Using the package manager
OverviewTeaching: 20 min
Exercises: 0 minQuestions
Where do I find packages?
How do I add packages?
How can I use packages?Objectives
Learn to add packages using pkg-mode
Learn to resolve name conflicts
Learn to activate environments
The package manager
Now it is time for Melissa and their mates to simulate the launch of the
The necessary equations are really complicated, but an investigation on
JuliaHub revealed that someone already implemented
these and published it as the Julia package
That saves some real work.
Melissa enters package mode by pressing ]:
julia> prompt becomes a blue
pkg> prompt that shows the Julia version
that Melissa is running.
After consulting the documentation she knows that the prompt is showing the currently activated environment and that this is the global environment that is activated by default.
However, she doesn’t want to clutter the global environment when working on her
The default global environment is indicated with
(@v1.x) before the
pkg> prompt, where
x is the minor version number of julia, so on julia 1.7 it will look like
To create a new environment she uses the
activate function of the package manager:
(@v1.x) pkg> activate projects/trebuchet
In this environment she adds the
Trebuchet package from its
open source code repository on GitHub by typing
(trebuchet) pkg> add Trebuchet#master
Melissa quickly recognizes that far more packages are being installed than just
These are the dependencies of
From the output
[...] Updating `[...]/projects/trebuchet/Project.toml` [98b73d46] + Trebuchet v0.2.1 Updating `[...]/projects/trebuchet/Manifest.toml` [1520ce14] + AbstractTrees v0.3.3 [79e6a3ab] + Adapt v1.1.0 [...]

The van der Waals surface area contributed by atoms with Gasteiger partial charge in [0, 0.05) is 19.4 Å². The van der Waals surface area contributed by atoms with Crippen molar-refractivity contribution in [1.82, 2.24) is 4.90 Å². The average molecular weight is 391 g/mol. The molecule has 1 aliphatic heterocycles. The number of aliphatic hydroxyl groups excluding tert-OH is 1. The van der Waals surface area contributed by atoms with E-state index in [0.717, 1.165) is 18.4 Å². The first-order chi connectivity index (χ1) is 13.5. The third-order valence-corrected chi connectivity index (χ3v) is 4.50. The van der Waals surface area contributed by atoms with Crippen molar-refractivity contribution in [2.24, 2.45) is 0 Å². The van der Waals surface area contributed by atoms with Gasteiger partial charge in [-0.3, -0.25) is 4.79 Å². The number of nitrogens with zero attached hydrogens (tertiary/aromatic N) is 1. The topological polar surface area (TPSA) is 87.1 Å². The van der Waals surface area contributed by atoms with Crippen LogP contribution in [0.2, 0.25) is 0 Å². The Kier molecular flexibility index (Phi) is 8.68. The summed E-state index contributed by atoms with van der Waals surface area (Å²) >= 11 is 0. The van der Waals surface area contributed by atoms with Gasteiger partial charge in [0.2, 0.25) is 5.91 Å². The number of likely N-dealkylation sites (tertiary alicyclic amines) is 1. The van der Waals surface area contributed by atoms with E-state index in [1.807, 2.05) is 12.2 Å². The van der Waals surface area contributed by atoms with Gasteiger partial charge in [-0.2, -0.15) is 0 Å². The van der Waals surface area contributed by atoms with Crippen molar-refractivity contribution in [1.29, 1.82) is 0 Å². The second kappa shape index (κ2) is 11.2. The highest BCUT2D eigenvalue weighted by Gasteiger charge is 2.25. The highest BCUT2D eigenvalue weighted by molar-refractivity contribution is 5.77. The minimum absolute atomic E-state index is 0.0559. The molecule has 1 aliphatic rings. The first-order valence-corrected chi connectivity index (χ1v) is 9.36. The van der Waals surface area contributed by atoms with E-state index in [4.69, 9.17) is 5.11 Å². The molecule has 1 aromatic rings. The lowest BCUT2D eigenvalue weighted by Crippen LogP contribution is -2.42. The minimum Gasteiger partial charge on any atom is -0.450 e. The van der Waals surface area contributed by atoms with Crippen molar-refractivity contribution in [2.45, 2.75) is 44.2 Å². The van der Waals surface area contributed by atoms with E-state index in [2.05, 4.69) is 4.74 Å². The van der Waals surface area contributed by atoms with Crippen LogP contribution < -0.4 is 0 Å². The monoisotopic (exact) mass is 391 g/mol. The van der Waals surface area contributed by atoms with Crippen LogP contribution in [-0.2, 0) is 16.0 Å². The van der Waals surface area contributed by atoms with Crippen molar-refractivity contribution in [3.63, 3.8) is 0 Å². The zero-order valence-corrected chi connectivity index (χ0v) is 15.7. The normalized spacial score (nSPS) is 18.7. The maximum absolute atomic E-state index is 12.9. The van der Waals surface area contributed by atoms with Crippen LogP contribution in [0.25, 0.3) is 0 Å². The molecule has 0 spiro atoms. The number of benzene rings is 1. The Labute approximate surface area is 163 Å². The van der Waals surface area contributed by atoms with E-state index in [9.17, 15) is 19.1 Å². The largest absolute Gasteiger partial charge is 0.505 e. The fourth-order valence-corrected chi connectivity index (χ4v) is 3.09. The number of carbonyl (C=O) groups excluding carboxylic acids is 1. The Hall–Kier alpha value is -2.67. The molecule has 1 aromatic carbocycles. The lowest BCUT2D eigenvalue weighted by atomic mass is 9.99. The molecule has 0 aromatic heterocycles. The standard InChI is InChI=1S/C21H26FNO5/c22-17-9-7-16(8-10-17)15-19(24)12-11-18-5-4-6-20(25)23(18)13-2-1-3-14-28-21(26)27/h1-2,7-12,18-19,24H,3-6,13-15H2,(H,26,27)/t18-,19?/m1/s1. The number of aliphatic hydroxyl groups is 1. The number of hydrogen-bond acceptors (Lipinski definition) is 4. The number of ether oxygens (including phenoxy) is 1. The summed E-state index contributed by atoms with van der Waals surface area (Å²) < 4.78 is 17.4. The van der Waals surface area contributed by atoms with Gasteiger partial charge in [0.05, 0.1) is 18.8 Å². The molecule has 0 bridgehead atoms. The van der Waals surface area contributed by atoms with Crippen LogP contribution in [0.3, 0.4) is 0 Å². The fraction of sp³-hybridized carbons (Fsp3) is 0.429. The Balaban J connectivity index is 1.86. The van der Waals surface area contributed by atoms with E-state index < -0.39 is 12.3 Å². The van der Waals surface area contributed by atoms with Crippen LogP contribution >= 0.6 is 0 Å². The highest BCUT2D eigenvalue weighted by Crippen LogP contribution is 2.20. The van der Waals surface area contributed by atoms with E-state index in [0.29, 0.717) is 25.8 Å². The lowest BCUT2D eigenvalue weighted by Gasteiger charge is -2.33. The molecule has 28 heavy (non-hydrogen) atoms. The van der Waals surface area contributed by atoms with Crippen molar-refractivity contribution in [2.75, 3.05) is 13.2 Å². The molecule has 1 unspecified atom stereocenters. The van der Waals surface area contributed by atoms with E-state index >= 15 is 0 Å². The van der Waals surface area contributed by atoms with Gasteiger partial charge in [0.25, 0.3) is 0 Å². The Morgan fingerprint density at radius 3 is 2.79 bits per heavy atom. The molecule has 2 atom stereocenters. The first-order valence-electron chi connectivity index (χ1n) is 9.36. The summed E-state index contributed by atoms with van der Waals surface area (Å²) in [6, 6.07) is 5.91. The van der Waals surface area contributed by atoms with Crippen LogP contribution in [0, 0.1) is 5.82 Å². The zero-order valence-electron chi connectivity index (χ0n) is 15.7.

she sees that two files were created:
The project file
Project.toml only contains the packages needed for her
project, while the manifest file
Manifest.toml records the direct and
indirect dependencies as well as their current version, thus providing a fully
reproducible record of the code that is actually executed.
“That is really handy when I want to share my work with the others,” thinks
After the installation finished she can check the packages present in her environment.
(trebuchet) pkg> status
Status `projects/trebuchet/Project.toml` [98b73d46] Trebuchet v0.2.1 `https://github.com/FluxML/Trebuchet.jl#master`
Melissa can get back to the global environment using
activate without any parameters.
Why use GitHub?
Melissa could have added the JuliaHub version of Trebuchet.jl by typing
(trebuchet) pkg> add Trebuchet
However, that “release” version of the code is missing some important features and, more important for learning, it has very little documentation. The “development” version, represented by the “master” branch on the GitHub repository, provides a function and its documentation that Melissa needs to use later on.
If you know a package is stable, go ahead and install the default version registered on JuliaHub. Otherwise, it’s good to check how different that version is from the current state of the software project. Click through the link under “Repository” on the JuliaHub package page.
Using and importing packages
Now that Melissa added the package to her environment, she needs to load it.
Julia provides two keywords for loading packages:
The difference is that
import brings only the name of the package into the
namespace and then all functions in that package need the name in front
But packages can define a list of function names to export, which means the
functions should be brought into the user’s namespace when he loads the package
This makes working at the REPL more convenient.
It may happen that name conflicts arise.
For example Melissa defined a structure named
Trebuchet, but the package she
added to the environment is also named
Now she would get an error if she tried to
using it directly.
One solution is to assign a nickname or alias to the package upon
using the keyword
import Trebuchet as Trebuchets
Find packages on JuliaHub
add packages using
use many small environments rather than one big environment